UNSW podcast nominated for international award

Temporary podcast

The global Webby Awards list UNSW podcast series Temporary as an Honouree in its Podcast Documentary category.

Temporary, a UNSW eight-part podcast from the UNSW Centre for Ideas and Kaldor Centre for International Refugee Law, co-produced with Guardian Australia, has been nominated for a Webby award.

The Temporary podcast gives voice to people who fled to Australia seeking refuge but found no way to secure permanent protection, many now separated from their families indefinitely. It also reveals the legal system designed to keep these refugees in a state of permanent uncertainty.

Temporary was named a Webby Honouree in the best Documentary Podcast category, where Slate’s Slow Burn, Hidden Empire Film Group’s Black History in Two Minutes, and BBC Trending are also featured. You can listen to the Temporary podcast here.

Described as ‘the Internet's highest honour’ by The New York Times, the Webby Awards are presented by the International Academy of Digital Arts and Sciences (IADAS), a 2000+ member body of leading digital artists, innovators, and creative professionals.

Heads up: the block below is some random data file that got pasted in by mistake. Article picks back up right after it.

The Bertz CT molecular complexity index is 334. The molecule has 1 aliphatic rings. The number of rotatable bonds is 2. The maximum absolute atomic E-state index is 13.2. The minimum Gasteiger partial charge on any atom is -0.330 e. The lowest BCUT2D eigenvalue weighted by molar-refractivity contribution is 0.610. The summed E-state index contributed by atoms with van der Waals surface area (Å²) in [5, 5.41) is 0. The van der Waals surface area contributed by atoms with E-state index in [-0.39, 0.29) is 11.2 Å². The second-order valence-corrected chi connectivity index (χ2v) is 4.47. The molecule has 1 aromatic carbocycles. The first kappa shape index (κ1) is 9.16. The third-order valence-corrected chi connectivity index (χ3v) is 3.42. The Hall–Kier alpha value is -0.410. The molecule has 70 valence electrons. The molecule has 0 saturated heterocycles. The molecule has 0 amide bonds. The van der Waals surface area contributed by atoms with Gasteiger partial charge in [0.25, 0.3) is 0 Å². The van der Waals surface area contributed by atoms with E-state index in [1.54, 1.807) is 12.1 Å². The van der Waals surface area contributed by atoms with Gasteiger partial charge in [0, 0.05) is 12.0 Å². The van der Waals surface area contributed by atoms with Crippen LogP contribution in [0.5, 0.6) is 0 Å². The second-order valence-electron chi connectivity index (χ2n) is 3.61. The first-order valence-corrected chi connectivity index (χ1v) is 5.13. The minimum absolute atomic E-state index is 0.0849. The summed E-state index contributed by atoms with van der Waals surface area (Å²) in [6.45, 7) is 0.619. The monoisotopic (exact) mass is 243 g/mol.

This year Webby judges reviewed nearly 13,500 entries from all 50 US states and 70 countries worldwide, and they note that ‘being selected as an Official Honoree means an entry has been selected as one of the best on the Internet’.

The podcast is part of the Temporary storytelling project, which picked up another global honour, winning the long-form category in the American Society of Journalists and Authors (ASJA) Annual Awards.

The ASJA judges called the introductory story to Temporary, ‘A Legacy of Endless Limbo’, “beautifully woven narrative—one that paints individual portraits of ‘faceless people’—maintains a delicate balance with… in-depth exploration of the multiple layers of politics behind the immigration crisis, the public fear and ultimately, the endless state of limbo. [It] humanizes the experiences of [the] subjects, defying readers’ assumptions. The story reached great dimensions and depth in physical effort, that sense of limbo, hope breaking through fear. We’re gripped… allowing us to feel the crisis. From there, we try to grasp the ‘why’.”

The ASJA is the largest professional organisation of independent nonfiction writers in the United States. The association’s 2021 awards also recognised writing from The Washington Post, National Geographic and Smithsonian Magazine.

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